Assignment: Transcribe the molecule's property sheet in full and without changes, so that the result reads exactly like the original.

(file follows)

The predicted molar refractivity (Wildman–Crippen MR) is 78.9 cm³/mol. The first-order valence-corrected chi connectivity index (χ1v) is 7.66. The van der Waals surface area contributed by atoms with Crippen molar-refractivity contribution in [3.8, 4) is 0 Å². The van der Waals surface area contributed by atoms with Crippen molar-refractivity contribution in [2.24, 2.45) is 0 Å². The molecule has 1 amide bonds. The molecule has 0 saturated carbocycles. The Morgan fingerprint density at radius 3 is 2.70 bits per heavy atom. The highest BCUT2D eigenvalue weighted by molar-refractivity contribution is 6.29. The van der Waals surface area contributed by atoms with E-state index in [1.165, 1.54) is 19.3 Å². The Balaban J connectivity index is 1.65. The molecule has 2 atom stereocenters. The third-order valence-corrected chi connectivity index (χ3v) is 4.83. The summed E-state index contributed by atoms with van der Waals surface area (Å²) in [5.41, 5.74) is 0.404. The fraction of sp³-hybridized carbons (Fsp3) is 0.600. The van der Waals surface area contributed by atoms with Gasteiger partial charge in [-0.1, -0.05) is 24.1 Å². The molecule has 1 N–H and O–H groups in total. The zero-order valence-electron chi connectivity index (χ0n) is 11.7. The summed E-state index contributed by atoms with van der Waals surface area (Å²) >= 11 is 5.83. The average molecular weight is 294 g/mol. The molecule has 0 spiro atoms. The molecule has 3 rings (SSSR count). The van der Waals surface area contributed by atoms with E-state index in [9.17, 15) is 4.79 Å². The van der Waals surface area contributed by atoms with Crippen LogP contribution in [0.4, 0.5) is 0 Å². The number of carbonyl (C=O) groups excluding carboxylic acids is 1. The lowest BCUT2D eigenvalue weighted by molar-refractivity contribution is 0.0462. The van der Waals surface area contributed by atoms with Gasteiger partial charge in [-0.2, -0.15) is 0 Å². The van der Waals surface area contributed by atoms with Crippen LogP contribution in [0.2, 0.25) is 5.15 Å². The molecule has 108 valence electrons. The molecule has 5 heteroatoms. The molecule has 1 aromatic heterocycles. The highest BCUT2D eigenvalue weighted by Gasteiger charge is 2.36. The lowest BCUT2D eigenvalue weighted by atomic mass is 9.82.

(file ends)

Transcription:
The predicted molar refractivity (Wildman–Crippen MR) is 78.9 cm³/mol. The first-order valence-corrected chi connectivity index (χ1v) is 7.66. The van der Waals surface area contributed by atoms with Crippen molar-refractivity contribution in [3.8, 4) is 0 Å². The van der Waals surface area contributed by atoms with Crippen molar-refractivity contribution in [2.24, 2.45) is 0 Å². The molecule has 1 amide bonds. The molecule has 0 saturated carbocycles. The Morgan fingerprint density at radius 3 is 2.70 bits per heavy atom. The highest BCUT2D eigenvalue weighted by molar-refractivity contribution is 6.29. The van der Waals surface area contributed by atoms with E-state index in [1.165, 1.54) is 19.3 Å². The Balaban J connectivity index is 1.65. The molecule has 2 atom stereocenters. The third-order valence-corrected chi connectivity index (χ3v) is 4.83. The summed E-state index contributed by atoms with van der Waals surface area (Å²) in [5.41, 5.74) is 0.404. The fraction of sp³-hybridized carbons (Fsp3) is 0.600. The van der Waals surface area contributed by atoms with Gasteiger partial charge in [-0.1, -0.05) is 24.1 Å². The molecule has 1 N–H and O–H groups in total. The zero-order valence-electron chi connectivity index (χ0n) is 11.7. The summed E-state index contributed by atoms with van der Waals surface area (Å²) >= 11 is 5.83. The average molecular weight is 294 g/mol. The molecule has 0 spiro atoms. The molecule has 3 rings (SSSR count). The van der Waals surface area contributed by atoms with E-state index in [9.17, 15) is 4.79 Å². The van der Waals surface area contributed by atoms with Crippen LogP contribution in [0.4, 0.5) is 0 Å². The number of carbonyl (C=O) groups excluding carboxylic acids is 1. The lowest BCUT2D eigenvalue weighted by molar-refractivity contribution is 0.0462. The van der Waals surface area contributed by atoms with Gasteiger partial charge in [-0.2, -0.15) is 0 Å². The van der Waals surface area contributed by atoms with Crippen LogP contribution in [0.2, 0.25) is 5.15 Å². The molecule has 108 valence electrons. The molecule has 5 heteroatoms. The molecule has 1 aromatic heterocycles. The highest BCUT2D eigenvalue weighted by Gasteiger charge is 2.36. The lowest BCUT2D eigenvalue weighted by atomic mass is 9.82.